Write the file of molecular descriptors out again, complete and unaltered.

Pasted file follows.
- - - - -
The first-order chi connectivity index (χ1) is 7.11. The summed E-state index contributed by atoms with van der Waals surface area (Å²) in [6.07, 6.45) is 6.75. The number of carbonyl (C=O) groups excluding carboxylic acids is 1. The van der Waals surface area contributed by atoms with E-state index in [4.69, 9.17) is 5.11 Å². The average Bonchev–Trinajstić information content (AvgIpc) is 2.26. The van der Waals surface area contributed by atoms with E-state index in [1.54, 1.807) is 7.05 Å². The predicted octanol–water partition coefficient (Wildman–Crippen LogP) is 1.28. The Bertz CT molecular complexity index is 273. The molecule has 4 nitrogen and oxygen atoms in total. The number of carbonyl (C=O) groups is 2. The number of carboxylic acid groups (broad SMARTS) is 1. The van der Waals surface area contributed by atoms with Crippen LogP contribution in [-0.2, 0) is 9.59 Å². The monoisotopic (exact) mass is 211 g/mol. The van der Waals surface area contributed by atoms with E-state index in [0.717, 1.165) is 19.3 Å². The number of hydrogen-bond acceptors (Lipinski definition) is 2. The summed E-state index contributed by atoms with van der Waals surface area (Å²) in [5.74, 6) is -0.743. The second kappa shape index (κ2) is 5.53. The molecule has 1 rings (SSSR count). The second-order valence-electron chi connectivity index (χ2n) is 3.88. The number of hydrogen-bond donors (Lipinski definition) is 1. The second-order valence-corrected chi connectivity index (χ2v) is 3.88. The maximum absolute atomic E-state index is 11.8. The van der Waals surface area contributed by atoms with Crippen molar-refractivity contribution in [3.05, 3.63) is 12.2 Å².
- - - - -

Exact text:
The first-order chi connectivity index (χ1) is 7.11. The summed E-state index contributed by atoms with van der Waals surface area (Å²) in [6.07, 6.45) is 6.75. The number of carbonyl (C=O) groups excluding carboxylic acids is 1. The van der Waals surface area contributed by atoms with E-state index in [4.69, 9.17) is 5.11 Å². The average Bonchev–Trinajstić information content (AvgIpc) is 2.26. The van der Waals surface area contributed by atoms with E-state index in [1.54, 1.807) is 7.05 Å². The predicted octanol–water partition coefficient (Wildman–Crippen LogP) is 1.28. The Bertz CT molecular complexity index is 273. The molecule has 4 nitrogen and oxygen atoms in total. The number of carbonyl (C=O) groups is 2. The number of carboxylic acid groups (broad SMARTS) is 1. The van der Waals surface area contributed by atoms with Crippen LogP contribution in [-0.2, 0) is 9.59 Å². The monoisotopic (exact) mass is 211 g/mol. The van der Waals surface area contributed by atoms with E-state index in [0.717, 1.165) is 19.3 Å². The number of hydrogen-bond acceptors (Lipinski definition) is 2. The summed E-state index contributed by atoms with van der Waals surface area (Å²) in [5.74, 6) is -0.743. The second kappa shape index (κ2) is 5.53. The molecule has 1 rings (SSSR count). The second-order valence-electron chi connectivity index (χ2n) is 3.88. The number of hydrogen-bond donors (Lipinski definition) is 1. The second-order valence-corrected chi connectivity index (χ2v) is 3.88. The maximum absolute atomic E-state index is 11.8. The van der Waals surface area contributed by atoms with Crippen molar-refractivity contribution in [3.05, 3.63) is 12.2 Å².